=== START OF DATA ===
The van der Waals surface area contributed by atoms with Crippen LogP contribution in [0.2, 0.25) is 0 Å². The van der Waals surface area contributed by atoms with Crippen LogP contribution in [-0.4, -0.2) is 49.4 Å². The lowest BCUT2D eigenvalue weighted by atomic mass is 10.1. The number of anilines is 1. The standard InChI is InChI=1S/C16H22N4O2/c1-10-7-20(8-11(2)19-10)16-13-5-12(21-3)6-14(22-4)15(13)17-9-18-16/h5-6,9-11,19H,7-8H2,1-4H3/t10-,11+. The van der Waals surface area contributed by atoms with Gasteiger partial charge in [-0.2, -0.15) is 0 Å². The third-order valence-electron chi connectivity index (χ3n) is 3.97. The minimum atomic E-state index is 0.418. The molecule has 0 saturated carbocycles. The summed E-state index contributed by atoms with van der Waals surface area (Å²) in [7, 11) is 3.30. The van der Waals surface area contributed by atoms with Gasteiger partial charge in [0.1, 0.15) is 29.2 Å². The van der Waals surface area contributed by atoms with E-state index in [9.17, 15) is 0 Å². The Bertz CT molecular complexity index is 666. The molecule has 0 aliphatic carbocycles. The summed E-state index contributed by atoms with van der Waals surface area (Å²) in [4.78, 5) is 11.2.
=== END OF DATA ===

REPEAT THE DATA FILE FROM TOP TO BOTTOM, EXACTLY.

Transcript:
The van der Waals surface area contributed by atoms with Crippen LogP contribution in [0.2, 0.25) is 0 Å². The van der Waals surface area contributed by atoms with Crippen LogP contribution in [-0.4, -0.2) is 49.4 Å². The lowest BCUT2D eigenvalue weighted by atomic mass is 10.1. The number of anilines is 1. The standard InChI is InChI=1S/C16H22N4O2/c1-10-7-20(8-11(2)19-10)16-13-5-12(21-3)6-14(22-4)15(13)17-9-18-16/h5-6,9-11,19H,7-8H2,1-4H3/t10-,11+. The van der Waals surface area contributed by atoms with Gasteiger partial charge in [-0.2, -0.15) is 0 Å². The third-order valence-electron chi connectivity index (χ3n) is 3.97. The minimum atomic E-state index is 0.418. The molecule has 0 saturated carbocycles. The summed E-state index contributed by atoms with van der Waals surface area (Å²) in [7, 11) is 3.30. The van der Waals surface area contributed by atoms with Gasteiger partial charge in [0.1, 0.15) is 29.2 Å². The van der Waals surface area contributed by atoms with E-state index in [9.17, 15) is 0 Å². The Bertz CT molecular complexity index is 666. The molecule has 0 aliphatic carbocycles. The summed E-state index contributed by atoms with van der Waals surface area (Å²) in [4.78, 5) is 11.2.